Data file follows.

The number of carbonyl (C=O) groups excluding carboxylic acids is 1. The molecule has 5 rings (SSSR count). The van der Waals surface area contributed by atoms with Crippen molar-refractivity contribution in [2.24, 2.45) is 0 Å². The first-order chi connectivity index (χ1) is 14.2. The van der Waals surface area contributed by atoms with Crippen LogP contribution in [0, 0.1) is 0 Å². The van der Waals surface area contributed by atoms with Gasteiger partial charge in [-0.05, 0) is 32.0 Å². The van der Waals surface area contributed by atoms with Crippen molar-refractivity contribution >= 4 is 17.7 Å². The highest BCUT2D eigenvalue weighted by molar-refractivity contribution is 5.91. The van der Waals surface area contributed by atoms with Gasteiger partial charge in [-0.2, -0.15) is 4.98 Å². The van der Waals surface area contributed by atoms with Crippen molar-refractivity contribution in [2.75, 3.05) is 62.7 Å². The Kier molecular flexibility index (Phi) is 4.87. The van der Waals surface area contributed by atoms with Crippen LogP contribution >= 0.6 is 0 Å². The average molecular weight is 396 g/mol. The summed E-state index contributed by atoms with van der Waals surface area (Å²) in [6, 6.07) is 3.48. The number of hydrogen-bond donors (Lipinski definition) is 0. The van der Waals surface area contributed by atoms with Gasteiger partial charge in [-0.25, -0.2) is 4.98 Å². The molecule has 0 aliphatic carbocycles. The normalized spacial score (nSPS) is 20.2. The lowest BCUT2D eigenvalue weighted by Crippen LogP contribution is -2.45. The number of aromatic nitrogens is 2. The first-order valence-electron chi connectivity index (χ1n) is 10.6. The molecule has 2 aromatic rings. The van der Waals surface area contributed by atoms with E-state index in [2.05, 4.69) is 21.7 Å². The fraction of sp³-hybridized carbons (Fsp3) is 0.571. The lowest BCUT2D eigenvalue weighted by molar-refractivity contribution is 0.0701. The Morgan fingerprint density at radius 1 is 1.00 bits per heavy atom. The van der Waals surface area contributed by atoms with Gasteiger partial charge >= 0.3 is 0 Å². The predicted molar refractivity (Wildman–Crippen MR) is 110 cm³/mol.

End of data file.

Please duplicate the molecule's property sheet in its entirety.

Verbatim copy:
The number of carbonyl (C=O) groups excluding carboxylic acids is 1. The molecule has 5 rings (SSSR count). The van der Waals surface area contributed by atoms with Crippen molar-refractivity contribution in [2.24, 2.45) is 0 Å². The first-order chi connectivity index (χ1) is 14.2. The van der Waals surface area contributed by atoms with Crippen LogP contribution in [0, 0.1) is 0 Å². The van der Waals surface area contributed by atoms with Gasteiger partial charge in [-0.05, 0) is 32.0 Å². The van der Waals surface area contributed by atoms with Crippen molar-refractivity contribution >= 4 is 17.7 Å². The highest BCUT2D eigenvalue weighted by molar-refractivity contribution is 5.91. The van der Waals surface area contributed by atoms with Gasteiger partial charge in [-0.2, -0.15) is 4.98 Å². The van der Waals surface area contributed by atoms with Crippen molar-refractivity contribution in [2.75, 3.05) is 62.7 Å². The Kier molecular flexibility index (Phi) is 4.87. The van der Waals surface area contributed by atoms with Crippen LogP contribution >= 0.6 is 0 Å². The average molecular weight is 396 g/mol. The summed E-state index contributed by atoms with van der Waals surface area (Å²) in [6, 6.07) is 3.48. The number of hydrogen-bond donors (Lipinski definition) is 0. The van der Waals surface area contributed by atoms with Gasteiger partial charge in [-0.25, -0.2) is 4.98 Å². The molecule has 0 aliphatic carbocycles. The normalized spacial score (nSPS) is 20.2. The lowest BCUT2D eigenvalue weighted by Crippen LogP contribution is -2.45. The number of aromatic nitrogens is 2. The first-order valence-electron chi connectivity index (χ1n) is 10.6. The molecule has 2 aromatic rings. The van der Waals surface area contributed by atoms with E-state index in [2.05, 4.69) is 21.7 Å². The fraction of sp³-hybridized carbons (Fsp3) is 0.571. The lowest BCUT2D eigenvalue weighted by molar-refractivity contribution is 0.0701. The Morgan fingerprint density at radius 1 is 1.00 bits per heavy atom. The van der Waals surface area contributed by atoms with Gasteiger partial charge >= 0.3 is 0 Å². The predicted molar refractivity (Wildman–Crippen MR) is 110 cm³/mol.